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Iran has fired more than a dozen rockets at two Iraqi military bases hosting US troops, the Pentagon confirmed.   

The rockets fired at the Ain al-Asad base in Anbar province and a base in Erbil early on Wednesday came amid escalating tensions between Washington and Tehran following the US killing of Iranian military commander Qassem Soleimani in Iraq last week. Iran had pledged severe retailiation.

The missiles targeted the Ain al-Assad base in Anbar province and a facility near Erbil's airport in northern Iraq early on Wednesday morning; they were fired in retaliation for the killing of top Iranian commander Qassem Soleimani by the US, Iran said.

US President Donald Trump said he would make a statement on the attacks on Wednesday morning in Washington, DC.

As tension increases, governments around the world are calling for a return to diplomacy and considering plans to withdraw their citizens.

Background

The assassination of Soleimani on January 3 was a major escalation in already deteriorating relations between Iran and the US.

The general - who controlled Iran's proxy forces across the Middle East - was regarded as a terrorist by the US government, which says he was responsible for the deaths of hundreds of American troops and was plotting "imminent" attacks.

Iran vowed "severe revenge" for his death.

Mr Trump, meanwhile, warned the US would respond in the event of retaliation "perhaps in a disproportionate manner".

"He was a monster. And he's no longer a monster. He's dead," Mr Trump said, defending his decision. "He was planning a big attack, a bad attack for us. I don't think anyone can complain about it."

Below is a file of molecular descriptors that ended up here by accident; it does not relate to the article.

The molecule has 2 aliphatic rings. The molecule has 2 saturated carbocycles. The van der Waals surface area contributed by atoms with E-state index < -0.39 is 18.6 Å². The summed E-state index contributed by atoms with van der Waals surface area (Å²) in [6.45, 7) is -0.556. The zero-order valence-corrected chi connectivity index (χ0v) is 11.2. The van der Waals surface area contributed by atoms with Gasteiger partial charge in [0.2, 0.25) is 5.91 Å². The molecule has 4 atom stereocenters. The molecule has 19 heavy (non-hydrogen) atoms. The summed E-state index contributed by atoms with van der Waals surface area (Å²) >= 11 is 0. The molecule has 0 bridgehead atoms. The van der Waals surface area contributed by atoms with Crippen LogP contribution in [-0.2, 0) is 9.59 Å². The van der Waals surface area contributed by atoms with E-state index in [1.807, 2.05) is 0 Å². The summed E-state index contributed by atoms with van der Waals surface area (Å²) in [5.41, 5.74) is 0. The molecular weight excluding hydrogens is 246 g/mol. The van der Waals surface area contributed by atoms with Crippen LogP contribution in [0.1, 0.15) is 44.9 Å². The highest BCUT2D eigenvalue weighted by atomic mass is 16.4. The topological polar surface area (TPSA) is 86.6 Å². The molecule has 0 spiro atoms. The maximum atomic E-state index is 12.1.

Millions of Iranians turned out for the commander's funeral, with mourners chanting "death to America" and "death to Trump".

A stampede at the burial in Soleimani's hometown Kerman killed 50 people and injured 200 more on Tuesday.

After the event resumed, top Iranian officials renewed their threats of revenge.

"The martyr Qasem Soleimani is more powerful... now that he is dead," the Revolutionary Guards' top general, Maj Gen Hossein Salami, told the crowds.

How does Iraq fit into this?

Iran supports a variety of Shia militia groups in neighbouring Iraq. On Friday, Soleimani had just arrived at Baghdad airport and was travelling in a convoy alongside officials from such groups when their cars were hit by several US missiles.

Iraq now finds itself in a difficult position as an ally both of Iran and of the US. Thousands of US troops remain in the country to assist in the broader struggle against the Sunni Muslim Islamic State (IS) group but Iraq's government insists the US has acted beyond the terms of this agreement.

Prime Minister Adel Abdul Mahdi labelled the missile strike that killed Soleimani as a "brazen violation of Iraq's sovereignty and a blatant attack on the nation's dignity".

Credit: BBC

 

  

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